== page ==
Our latest Freakonomics Radio on Marketplace podcast is called “The Tax Man Nudgeth.” (You can download/subscribe at iTunes, get the RSS feed, listen via the media player above, or read the transcript.)
The U.S. tax code is almost universally seen as onerous and overly complicated. There is always talk in Washington about serious reform — Michigan Reps. Dave Camp (R.) and Sander Levin (D.) are currently working on it — but, Washington being Washington, we probably shouldn’t hold our breath.
So in this podcast we decided to take a look at the tax code we’re stuck with for now and see if there are some improvements, however marginal, that are worth thinking about. We start by discussing the “tax gap,” the huge portion of taxes that simply go uncollected for a variety of reasons. We once wrote about a clever man who helped close the gap a bit. In this episode, former White House economist Austan Goolsbee tells us why the government doesn’t try too hard to collect tax on all the cash that sloshes around the economy.
Yes, the cruelest month has begun, marked at its dead center by tax day. We have a Freakonomics Radio segment tonight on Marketplace about some tax-collecting ideas. Here, from John Steele Gordon in today’s Wall Street Journal, is a compelling attack on the practice of treating carried interest as capital gains. Would love to hear in the comments from some private-equity and hedge-fund folks why/how Steele isn’t right:
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To defend the favored treatment of carried interest, private-equity and hedge-fund owners argue that their share of the customers’ gains is analogous to “founders stock,” which is granted to the founders of a company when it goes public, even though they may not have personally invested money in the venture.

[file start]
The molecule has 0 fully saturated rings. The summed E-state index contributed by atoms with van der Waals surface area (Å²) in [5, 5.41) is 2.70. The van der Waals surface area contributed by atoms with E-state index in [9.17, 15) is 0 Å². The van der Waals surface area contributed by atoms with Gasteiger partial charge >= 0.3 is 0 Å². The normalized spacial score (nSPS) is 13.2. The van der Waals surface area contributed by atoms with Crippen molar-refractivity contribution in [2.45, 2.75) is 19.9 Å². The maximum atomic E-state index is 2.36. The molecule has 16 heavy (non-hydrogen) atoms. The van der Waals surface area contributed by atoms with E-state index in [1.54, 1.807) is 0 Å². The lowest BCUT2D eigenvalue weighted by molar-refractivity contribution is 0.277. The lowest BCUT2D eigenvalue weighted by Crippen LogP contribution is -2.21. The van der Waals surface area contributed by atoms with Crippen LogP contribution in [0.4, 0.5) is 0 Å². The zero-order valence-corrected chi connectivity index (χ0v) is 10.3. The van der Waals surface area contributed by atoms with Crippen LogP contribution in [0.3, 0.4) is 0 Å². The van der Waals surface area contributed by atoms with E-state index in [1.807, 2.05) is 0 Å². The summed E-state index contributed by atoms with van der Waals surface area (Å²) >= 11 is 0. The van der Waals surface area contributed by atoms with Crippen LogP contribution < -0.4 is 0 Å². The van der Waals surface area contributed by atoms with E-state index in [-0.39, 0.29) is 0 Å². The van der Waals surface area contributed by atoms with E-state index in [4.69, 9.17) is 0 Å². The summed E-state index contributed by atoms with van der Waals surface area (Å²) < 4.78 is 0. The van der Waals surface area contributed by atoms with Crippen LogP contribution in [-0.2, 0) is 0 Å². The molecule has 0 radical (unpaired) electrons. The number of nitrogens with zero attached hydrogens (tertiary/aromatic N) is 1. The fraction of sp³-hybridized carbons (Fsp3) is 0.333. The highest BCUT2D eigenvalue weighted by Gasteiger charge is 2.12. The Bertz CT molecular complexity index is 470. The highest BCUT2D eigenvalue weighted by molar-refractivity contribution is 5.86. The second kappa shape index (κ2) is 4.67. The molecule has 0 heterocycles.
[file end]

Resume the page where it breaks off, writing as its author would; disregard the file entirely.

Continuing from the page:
This analogy is bogus when the companies in which a fund is invested are not actively managed. A founder has a bright idea. He works hard to convince others of its worth so that they will invest in it. He works hard to get the company off the ground, investing his time and his sweat equity in the business (not to mention the forgone income from the 9-to-5 job he could have had instead). He is risking a lot: a substantial portion of his working life, his reputation, his potential current income, etc.
Friends have warned me about the new Medicare tax, 3.8% of one’s investment income. Since the tax only applies to people with higher incomes than mine, I am regrettably not liable for this tax. But what is the economic reason for putting an extra tax only on the investment income of the very well-off?
All Americans are eligible for Medicare at 65 (an age minimum that should be raised). Why should somebody with $100,000 in investment income but no earnings pay no Medicare tax, while someone who earns $100,000 from a job pays $1,450 herself, and $1,450 through her employer to finance Medicare? This seems inequitable. The tax on all investment income, regardless of one’s total income, should be the same as what one pays on self-employment income — 2.9%.